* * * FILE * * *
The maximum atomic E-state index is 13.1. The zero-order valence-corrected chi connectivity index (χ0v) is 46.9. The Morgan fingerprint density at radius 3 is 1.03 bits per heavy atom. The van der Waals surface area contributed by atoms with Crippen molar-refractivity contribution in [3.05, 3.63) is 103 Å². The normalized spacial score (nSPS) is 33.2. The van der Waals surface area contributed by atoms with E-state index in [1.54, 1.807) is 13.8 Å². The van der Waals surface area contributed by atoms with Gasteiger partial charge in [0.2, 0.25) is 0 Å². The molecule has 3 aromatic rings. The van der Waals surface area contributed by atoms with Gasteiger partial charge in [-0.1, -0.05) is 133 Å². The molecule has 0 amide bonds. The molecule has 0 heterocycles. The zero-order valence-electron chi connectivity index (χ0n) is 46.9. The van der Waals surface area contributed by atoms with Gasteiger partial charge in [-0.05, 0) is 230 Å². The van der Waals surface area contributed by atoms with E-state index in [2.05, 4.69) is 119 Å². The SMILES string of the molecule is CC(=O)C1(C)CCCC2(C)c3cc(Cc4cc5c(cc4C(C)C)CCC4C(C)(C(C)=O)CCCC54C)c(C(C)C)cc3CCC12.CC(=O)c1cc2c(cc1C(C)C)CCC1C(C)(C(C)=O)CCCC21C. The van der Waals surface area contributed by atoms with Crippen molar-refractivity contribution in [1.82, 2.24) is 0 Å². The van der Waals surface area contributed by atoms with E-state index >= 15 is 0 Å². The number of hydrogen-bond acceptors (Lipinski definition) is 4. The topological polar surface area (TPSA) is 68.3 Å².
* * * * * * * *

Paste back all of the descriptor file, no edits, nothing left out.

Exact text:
The maximum atomic E-state index is 13.1. The zero-order valence-corrected chi connectivity index (χ0v) is 46.9. The Morgan fingerprint density at radius 3 is 1.03 bits per heavy atom. The van der Waals surface area contributed by atoms with Crippen molar-refractivity contribution in [3.05, 3.63) is 103 Å². The normalized spacial score (nSPS) is 33.2. The van der Waals surface area contributed by atoms with E-state index in [1.54, 1.807) is 13.8 Å². The van der Waals surface area contributed by atoms with Gasteiger partial charge in [0.2, 0.25) is 0 Å². The molecule has 3 aromatic rings. The van der Waals surface area contributed by atoms with Gasteiger partial charge in [-0.1, -0.05) is 133 Å². The molecule has 0 amide bonds. The molecule has 0 heterocycles. The zero-order valence-electron chi connectivity index (χ0n) is 46.9. The van der Waals surface area contributed by atoms with Gasteiger partial charge in [-0.05, 0) is 230 Å². The van der Waals surface area contributed by atoms with E-state index in [2.05, 4.69) is 119 Å². The SMILES string of the molecule is CC(=O)C1(C)CCCC2(C)c3cc(Cc4cc5c(cc4C(C)C)CCC4C(C)(C(C)=O)CCCC54C)c(C(C)C)cc3CCC12.CC(=O)c1cc2c(cc1C(C)C)CCC1C(C)(C(C)=O)CCCC21C. The van der Waals surface area contributed by atoms with Crippen molar-refractivity contribution in [1.82, 2.24) is 0 Å². The van der Waals surface area contributed by atoms with E-state index >= 15 is 0 Å². The number of hydrogen-bond acceptors (Lipinski definition) is 4. The topological polar surface area (TPSA) is 68.3 Å².